Finally, make sure that you check your spelling and grammar, and proofread your email. If your email is littered with spelling and grammar issues, this could affect your chances of being hired. If spelling isn’t your forte, consider asking a friend to check your email, or use an online tool such as Grammarly.
What to do whilst waiting for interview feedback
Interview feedback doesn’t always come as quick as you’d like. There can be many different reasons why the response may take longer than expected, including staff illness and holidays.
The best thing to do whilst waiting for interview results is to continue looking for other jobs and arrange more interviews. Not only will this increase your chances of securing a job, but it’ll also help to keep your mind off the nerve-wracking process of waiting for interview results.
Do employers call to reject you?
Most employers won’t call unsuccessful candidates as it is a time-consuming process. Most unsuccessful candidates will receive an email to let them know that another candidate has been selected for the role.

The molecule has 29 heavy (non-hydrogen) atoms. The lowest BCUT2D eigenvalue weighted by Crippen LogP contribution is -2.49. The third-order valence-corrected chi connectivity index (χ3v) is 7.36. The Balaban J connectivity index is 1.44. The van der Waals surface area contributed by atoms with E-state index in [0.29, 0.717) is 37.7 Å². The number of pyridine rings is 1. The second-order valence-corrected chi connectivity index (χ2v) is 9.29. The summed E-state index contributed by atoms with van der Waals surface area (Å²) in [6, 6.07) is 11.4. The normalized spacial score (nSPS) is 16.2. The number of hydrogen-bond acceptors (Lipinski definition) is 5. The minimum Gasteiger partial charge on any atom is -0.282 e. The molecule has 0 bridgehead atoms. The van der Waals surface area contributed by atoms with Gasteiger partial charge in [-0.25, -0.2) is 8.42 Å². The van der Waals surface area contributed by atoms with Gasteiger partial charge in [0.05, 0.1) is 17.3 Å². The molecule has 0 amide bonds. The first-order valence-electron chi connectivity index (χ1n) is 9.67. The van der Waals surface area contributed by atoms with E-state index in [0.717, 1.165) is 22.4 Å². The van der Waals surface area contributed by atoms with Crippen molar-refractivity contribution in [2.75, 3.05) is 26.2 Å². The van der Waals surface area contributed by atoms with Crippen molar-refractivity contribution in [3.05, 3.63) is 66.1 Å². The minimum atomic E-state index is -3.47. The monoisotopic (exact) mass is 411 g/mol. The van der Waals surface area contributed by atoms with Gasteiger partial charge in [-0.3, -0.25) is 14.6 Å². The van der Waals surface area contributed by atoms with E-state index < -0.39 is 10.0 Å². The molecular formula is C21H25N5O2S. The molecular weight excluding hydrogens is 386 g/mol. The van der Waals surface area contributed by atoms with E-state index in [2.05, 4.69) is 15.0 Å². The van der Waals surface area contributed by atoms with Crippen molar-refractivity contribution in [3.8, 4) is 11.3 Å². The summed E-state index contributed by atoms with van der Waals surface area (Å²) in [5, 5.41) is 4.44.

How do I know if I am hired?
If you are successful in securing a new job role, you will usually receive a call from the hiring manager to offer you the job. During this phone call, the job title and salary will usually be confirmed, and you will be able to accept or decline the job offer.
Follow up your interview for results
If you haven’t heard back from an interview after five working days, it’s time to follow up with the hiring manager. Simply follow the steps above to craft an email to check the status of the hiring process. Not only will it put your mind at rest, but it will also help to demonstrate your enthusiasm for the role.